It’s been a whole week since I Counted my Blessings for Mothers’ Union Family Life Programme in Uganda. In many ways that counts as a fail, but for me it actually speaks about most of the Mothers’ Union members I know!
You see, for me the reason why the organisation excites me is because so many Mothers’ Union members are very involved in the sharp end of practical ministry among families – and thus having the time to ‘blog’ or talk about it, can actually prove really hard to achieve. That’s been true for me during the week, largely being active in ministry in the parish, sadly including preparation for the funeral of one of our faithful intercessory members, but also looking forward to the interview process for a new vicar in the next two days.
So, running through the last week of ideas for counting our blessings with regard to life in Uganda, and my own trip to the Family Life Programme in 2006, what things am I reminded of:
Wed 16th March we were asked to thank God that we know what is going on in the world, and give 5p for each newspaper and magazine in the house – not much for us as we only get two in any one week; the Church Times and the Radio Times.
When we were staying in Uganda, we were near Kampala, blessed by relatively well-to-do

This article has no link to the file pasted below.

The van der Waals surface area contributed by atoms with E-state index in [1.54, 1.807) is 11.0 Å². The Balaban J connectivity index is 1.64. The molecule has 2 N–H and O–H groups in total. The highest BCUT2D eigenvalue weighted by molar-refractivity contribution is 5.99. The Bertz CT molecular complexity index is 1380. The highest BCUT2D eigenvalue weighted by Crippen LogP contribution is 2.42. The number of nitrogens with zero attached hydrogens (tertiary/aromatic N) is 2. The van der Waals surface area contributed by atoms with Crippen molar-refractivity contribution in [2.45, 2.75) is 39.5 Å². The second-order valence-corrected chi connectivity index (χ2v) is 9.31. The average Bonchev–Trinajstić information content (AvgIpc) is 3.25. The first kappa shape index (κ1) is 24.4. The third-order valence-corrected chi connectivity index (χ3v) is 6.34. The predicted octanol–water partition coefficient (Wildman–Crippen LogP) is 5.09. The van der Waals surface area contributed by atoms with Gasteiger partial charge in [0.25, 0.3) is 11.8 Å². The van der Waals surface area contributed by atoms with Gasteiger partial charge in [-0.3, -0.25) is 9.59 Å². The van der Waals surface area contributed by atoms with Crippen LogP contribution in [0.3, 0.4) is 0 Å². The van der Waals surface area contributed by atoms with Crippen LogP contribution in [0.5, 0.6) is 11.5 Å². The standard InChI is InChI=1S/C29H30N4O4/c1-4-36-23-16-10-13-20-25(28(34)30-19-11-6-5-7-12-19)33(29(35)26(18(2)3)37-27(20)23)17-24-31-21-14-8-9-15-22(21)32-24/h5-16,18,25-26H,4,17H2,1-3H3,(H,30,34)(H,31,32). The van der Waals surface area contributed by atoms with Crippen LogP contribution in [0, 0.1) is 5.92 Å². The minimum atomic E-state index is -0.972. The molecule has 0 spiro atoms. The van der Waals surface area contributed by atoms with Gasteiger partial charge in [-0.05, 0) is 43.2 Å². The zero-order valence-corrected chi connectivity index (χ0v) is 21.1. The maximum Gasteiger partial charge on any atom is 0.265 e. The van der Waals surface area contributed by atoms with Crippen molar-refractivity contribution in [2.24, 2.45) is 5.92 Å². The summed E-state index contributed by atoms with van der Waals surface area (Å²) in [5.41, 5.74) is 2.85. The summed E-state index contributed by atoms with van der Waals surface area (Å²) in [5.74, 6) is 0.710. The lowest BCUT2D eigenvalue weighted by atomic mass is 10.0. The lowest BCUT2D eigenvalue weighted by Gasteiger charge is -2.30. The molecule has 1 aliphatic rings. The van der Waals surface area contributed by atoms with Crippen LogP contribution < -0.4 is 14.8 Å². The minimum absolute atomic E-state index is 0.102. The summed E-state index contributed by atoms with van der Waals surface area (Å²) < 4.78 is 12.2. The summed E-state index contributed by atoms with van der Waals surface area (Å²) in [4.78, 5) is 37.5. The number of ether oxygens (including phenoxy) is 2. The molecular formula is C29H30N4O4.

hosts who had TV. The news they relied on was from the BBC World Service – I don’t know if that remains available to them given the recent cuts. The other thing we noticed was how Kampala-centric their news was in their papers, and how the Premier Division of English football dominated their sports pages!
Thursday 17th March we were giving 20p for every sink and toilet… £1 in the kitty then. With it came a big reminder of one of my favourite photo’s (right) and how proud the ladies involved in the Family Life Programme were of a clean, dry, hygienic toilet!
On Friday we were giving 1p for every door handle, remembering as we did so just how much the Family Life Programme, and other Mothers’ Union projects, open doors to a better life for the people they help.
Saturday 19th meant we had to count the dairy products in our fridge – about 50p’s worth at 10p a shot. A cow in Uganda is a major investment for a family. The cow I saw at the Luwero ‘model home’ was kept in a zero grazing system. Grass was grown on the banks that divided areas of cultivation, being cut and slightly wilted (to enable flies and parasites to fall out of them) before being fed to the cattle.
In the west we are very security conscious, and on Sunday we were counting our keys at 2p a go… well over a £1s worth for us if you count the keys to the cases of our musical instruments! But where is our real security? The Mothers’ Union is of course above all a Christian organisation, and it is the faith in God of all its members, and their faithfulness in prayer that give it’s work such a strong, secure foundation.
I think for tonight I’ll leave it there. Hopefully tomorrow, around my commitments in an incredibly busy parish week, I’ll catch up with more of #myblessings.